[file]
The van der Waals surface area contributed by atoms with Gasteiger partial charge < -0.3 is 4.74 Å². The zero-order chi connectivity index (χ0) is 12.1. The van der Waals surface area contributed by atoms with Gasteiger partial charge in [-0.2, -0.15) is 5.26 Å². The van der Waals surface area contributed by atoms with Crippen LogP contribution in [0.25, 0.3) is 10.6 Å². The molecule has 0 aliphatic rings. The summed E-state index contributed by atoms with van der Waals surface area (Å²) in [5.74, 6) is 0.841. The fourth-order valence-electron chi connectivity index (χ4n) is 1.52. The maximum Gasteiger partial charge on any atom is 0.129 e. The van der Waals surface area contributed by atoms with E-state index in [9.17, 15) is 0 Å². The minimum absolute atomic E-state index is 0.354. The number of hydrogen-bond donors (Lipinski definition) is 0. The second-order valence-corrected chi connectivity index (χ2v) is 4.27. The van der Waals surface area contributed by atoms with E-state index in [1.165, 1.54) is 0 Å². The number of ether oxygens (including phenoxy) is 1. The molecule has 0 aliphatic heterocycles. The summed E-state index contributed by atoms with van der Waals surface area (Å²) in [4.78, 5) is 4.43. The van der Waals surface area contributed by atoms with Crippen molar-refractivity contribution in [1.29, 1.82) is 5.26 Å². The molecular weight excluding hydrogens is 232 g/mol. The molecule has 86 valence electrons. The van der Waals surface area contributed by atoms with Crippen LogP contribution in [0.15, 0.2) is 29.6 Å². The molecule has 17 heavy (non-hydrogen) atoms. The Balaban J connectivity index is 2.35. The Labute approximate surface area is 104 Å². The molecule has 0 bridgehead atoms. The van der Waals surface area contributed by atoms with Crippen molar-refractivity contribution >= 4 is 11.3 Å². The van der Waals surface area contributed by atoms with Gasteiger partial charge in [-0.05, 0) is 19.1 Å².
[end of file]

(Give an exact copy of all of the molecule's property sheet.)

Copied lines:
The van der Waals surface area contributed by atoms with Gasteiger partial charge < -0.3 is 4.74 Å². The zero-order chi connectivity index (χ0) is 12.1. The van der Waals surface area contributed by atoms with Gasteiger partial charge in [-0.2, -0.15) is 5.26 Å². The van der Waals surface area contributed by atoms with Crippen LogP contribution in [0.25, 0.3) is 10.6 Å². The molecule has 0 aliphatic rings. The summed E-state index contributed by atoms with van der Waals surface area (Å²) in [5.74, 6) is 0.841. The fourth-order valence-electron chi connectivity index (χ4n) is 1.52. The maximum Gasteiger partial charge on any atom is 0.129 e. The van der Waals surface area contributed by atoms with E-state index in [9.17, 15) is 0 Å². The minimum absolute atomic E-state index is 0.354. The number of hydrogen-bond donors (Lipinski definition) is 0. The second-order valence-corrected chi connectivity index (χ2v) is 4.27. The van der Waals surface area contributed by atoms with E-state index in [1.165, 1.54) is 0 Å². The number of ether oxygens (including phenoxy) is 1. The molecule has 0 aliphatic heterocycles. The summed E-state index contributed by atoms with van der Waals surface area (Å²) in [4.78, 5) is 4.43. The van der Waals surface area contributed by atoms with Crippen molar-refractivity contribution in [1.29, 1.82) is 5.26 Å². The molecular weight excluding hydrogens is 232 g/mol. The molecule has 86 valence electrons. The van der Waals surface area contributed by atoms with Crippen LogP contribution in [0.15, 0.2) is 29.6 Å². The molecule has 17 heavy (non-hydrogen) atoms. The Balaban J connectivity index is 2.35. The Labute approximate surface area is 104 Å². The molecule has 0 bridgehead atoms. The van der Waals surface area contributed by atoms with Crippen molar-refractivity contribution >= 4 is 11.3 Å². The van der Waals surface area contributed by atoms with Gasteiger partial charge in [-0.05, 0) is 19.1 Å².